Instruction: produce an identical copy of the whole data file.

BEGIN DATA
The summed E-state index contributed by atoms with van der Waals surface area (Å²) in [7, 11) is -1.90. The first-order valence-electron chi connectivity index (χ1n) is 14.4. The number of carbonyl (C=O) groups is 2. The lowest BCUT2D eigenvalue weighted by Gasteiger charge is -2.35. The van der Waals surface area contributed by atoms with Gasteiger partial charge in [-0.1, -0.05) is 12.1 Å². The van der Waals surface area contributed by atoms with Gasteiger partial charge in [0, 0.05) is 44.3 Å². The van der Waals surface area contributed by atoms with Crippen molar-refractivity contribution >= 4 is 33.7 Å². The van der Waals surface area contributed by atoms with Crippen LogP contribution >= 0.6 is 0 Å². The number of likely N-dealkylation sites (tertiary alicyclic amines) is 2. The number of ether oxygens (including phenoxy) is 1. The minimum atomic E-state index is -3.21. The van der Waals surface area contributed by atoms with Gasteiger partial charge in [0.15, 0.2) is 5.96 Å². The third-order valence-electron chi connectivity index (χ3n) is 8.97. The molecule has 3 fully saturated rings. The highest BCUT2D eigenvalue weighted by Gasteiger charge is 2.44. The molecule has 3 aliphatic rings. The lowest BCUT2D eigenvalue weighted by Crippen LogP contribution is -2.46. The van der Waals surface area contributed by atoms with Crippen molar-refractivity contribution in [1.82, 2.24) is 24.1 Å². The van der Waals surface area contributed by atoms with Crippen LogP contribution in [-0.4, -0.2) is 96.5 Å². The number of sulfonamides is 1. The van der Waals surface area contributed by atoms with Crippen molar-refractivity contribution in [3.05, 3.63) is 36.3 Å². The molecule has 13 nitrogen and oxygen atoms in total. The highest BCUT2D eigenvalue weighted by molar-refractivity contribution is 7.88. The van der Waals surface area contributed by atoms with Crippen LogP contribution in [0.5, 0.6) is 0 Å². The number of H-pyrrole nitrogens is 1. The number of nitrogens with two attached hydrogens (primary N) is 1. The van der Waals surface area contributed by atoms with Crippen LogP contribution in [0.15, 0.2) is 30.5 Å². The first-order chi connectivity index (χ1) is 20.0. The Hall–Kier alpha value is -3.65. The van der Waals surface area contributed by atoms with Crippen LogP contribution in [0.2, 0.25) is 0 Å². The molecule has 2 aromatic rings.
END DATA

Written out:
The summed E-state index contributed by atoms with van der Waals surface area (Å²) in [7, 11) is -1.90. The first-order valence-electron chi connectivity index (χ1n) is 14.4. The number of carbonyl (C=O) groups is 2. The lowest BCUT2D eigenvalue weighted by Gasteiger charge is -2.35. The van der Waals surface area contributed by atoms with Gasteiger partial charge in [-0.1, -0.05) is 12.1 Å². The van der Waals surface area contributed by atoms with Gasteiger partial charge in [0, 0.05) is 44.3 Å². The van der Waals surface area contributed by atoms with Crippen molar-refractivity contribution >= 4 is 33.7 Å². The van der Waals surface area contributed by atoms with Crippen LogP contribution >= 0.6 is 0 Å². The number of likely N-dealkylation sites (tertiary alicyclic amines) is 2. The number of ether oxygens (including phenoxy) is 1. The minimum atomic E-state index is -3.21. The van der Waals surface area contributed by atoms with Gasteiger partial charge in [0.15, 0.2) is 5.96 Å². The third-order valence-electron chi connectivity index (χ3n) is 8.97. The molecule has 3 fully saturated rings. The highest BCUT2D eigenvalue weighted by Gasteiger charge is 2.44. The molecule has 3 aliphatic rings. The lowest BCUT2D eigenvalue weighted by Crippen LogP contribution is -2.46. The van der Waals surface area contributed by atoms with Crippen molar-refractivity contribution in [1.82, 2.24) is 24.1 Å². The van der Waals surface area contributed by atoms with Crippen LogP contribution in [-0.4, -0.2) is 96.5 Å². The number of sulfonamides is 1. The van der Waals surface area contributed by atoms with Crippen molar-refractivity contribution in [3.05, 3.63) is 36.3 Å². The molecule has 13 nitrogen and oxygen atoms in total. The highest BCUT2D eigenvalue weighted by molar-refractivity contribution is 7.88. The van der Waals surface area contributed by atoms with Crippen LogP contribution in [0.5, 0.6) is 0 Å². The number of H-pyrrole nitrogens is 1. The number of nitrogens with two attached hydrogens (primary N) is 1. The van der Waals surface area contributed by atoms with Crippen LogP contribution in [0.15, 0.2) is 30.5 Å². The first-order chi connectivity index (χ1) is 20.0. The Hall–Kier alpha value is -3.65. The van der Waals surface area contributed by atoms with Crippen LogP contribution in [0.2, 0.25) is 0 Å². The molecule has 2 aromatic rings.